EVERETT — Want to begin a career in aerospace?
It’s an industry the state estimates will need 21,000 workers over the next decade as the older generation retires.
On Thursday, a new site where future aerospace workers will gain the necessary career skills opened in Everett: the Washington Aerospace Training and Research Center.
Next week, the first 20 students will file into a large building at Paine Field to start course work for an aerospace manufacturing core certificate. Students will become familiar with aircraft; they’ll learn about hand tools and manufacturing processes; they’ll read blueprints and get an introduction to composite materials.
“This is the beginning,” Linda Lanham, director of Aerospace Futures Alliance, told a crowd who gathered Thursday at the training center.
Lanham worked with Snohomish County Executive Aaron Reardon to arrange for use of the building at Paine Field last summer. But the site needed a facelift — getting rid of asbestos; doing some rewiring; adding upgraded lighting and new equipment — before classes could be held here.
Edmonds Community College is responsible for coordinating classes. But don’t expect all the courses to be part of a certificate or degree program.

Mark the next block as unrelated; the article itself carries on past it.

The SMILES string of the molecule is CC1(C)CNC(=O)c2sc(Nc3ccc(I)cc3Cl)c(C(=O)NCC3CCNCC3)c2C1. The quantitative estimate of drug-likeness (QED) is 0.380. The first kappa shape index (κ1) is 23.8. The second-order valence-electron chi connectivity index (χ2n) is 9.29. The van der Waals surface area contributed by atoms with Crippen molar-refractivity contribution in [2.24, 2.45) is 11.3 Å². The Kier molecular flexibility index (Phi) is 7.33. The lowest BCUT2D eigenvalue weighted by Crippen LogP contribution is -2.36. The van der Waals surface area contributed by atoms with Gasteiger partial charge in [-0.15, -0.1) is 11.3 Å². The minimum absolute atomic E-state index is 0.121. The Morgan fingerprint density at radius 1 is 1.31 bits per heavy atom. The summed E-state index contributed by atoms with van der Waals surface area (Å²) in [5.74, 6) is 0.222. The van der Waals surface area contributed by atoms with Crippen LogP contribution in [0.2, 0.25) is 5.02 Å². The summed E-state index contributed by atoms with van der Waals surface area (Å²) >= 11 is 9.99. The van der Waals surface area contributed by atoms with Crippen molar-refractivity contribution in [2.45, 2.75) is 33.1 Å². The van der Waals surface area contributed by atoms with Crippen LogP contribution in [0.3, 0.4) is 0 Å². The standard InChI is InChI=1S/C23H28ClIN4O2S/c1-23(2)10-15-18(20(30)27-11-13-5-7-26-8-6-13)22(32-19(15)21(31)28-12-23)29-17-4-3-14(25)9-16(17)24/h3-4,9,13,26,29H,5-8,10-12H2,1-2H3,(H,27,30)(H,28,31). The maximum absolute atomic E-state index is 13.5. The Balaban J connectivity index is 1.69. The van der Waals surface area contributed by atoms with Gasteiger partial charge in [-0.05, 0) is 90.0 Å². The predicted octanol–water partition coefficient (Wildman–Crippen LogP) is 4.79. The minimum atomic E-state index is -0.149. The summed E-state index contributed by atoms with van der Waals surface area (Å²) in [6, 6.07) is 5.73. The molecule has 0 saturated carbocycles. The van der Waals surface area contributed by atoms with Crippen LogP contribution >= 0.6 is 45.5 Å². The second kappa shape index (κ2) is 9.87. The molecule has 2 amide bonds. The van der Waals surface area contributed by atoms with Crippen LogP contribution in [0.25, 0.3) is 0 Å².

The training center will provide flexible and nimble training opportunities in manufacturing, avionics and composites that meet the fast-paced needs of the aerospace industry, said Larry Cluphf, center director of operations.
Aerospace companies such as the Boeing Co. and ATS can request specialized training courses — composites drilling or metal bonding — as the companies see a need for specific skills.
But people who are looking to get into the aerospace industry will also find certificate programs, such as the one that starts next week, to help them on their way. The Aerospace Manufacturing Core certificate requires nine credits taught over 99 hours.
A second program, aerospace assembly mechanic certificate, starts in July. That certificate is more involved, requiring more than 200 hours of study in subjects including wing structure, basic drilling and riveting, fuselage skin assembly.
The center has received a $1.75 million appropriation from Washington state, a $600,000 federal appropriation, $450,000 of the governor’s Workforce Investment Act discretionary funds for its facility in Everett and a $250,000 Innovation Partnership Zone award from the Washington state Department of Commerce.
The Boeing Co. has donated $2.5 million for tools, materials and equipment that will be used to teach classes in assembly mechanics, electrical, hydraulics, composites and quality assurance.
Boeing’s Duane Schireman, a human resources director, sees a lot of opportunity at the new aerospace center.
“Once we get this thing going, it could be a good pipeline of workers for Boeing,” he told The Herald in an interview last month.
Aerospace Training Center
For more information on the new training center that opened Thursday in Everett, go to www.washingtonaerospace.com or call 425-640-1840.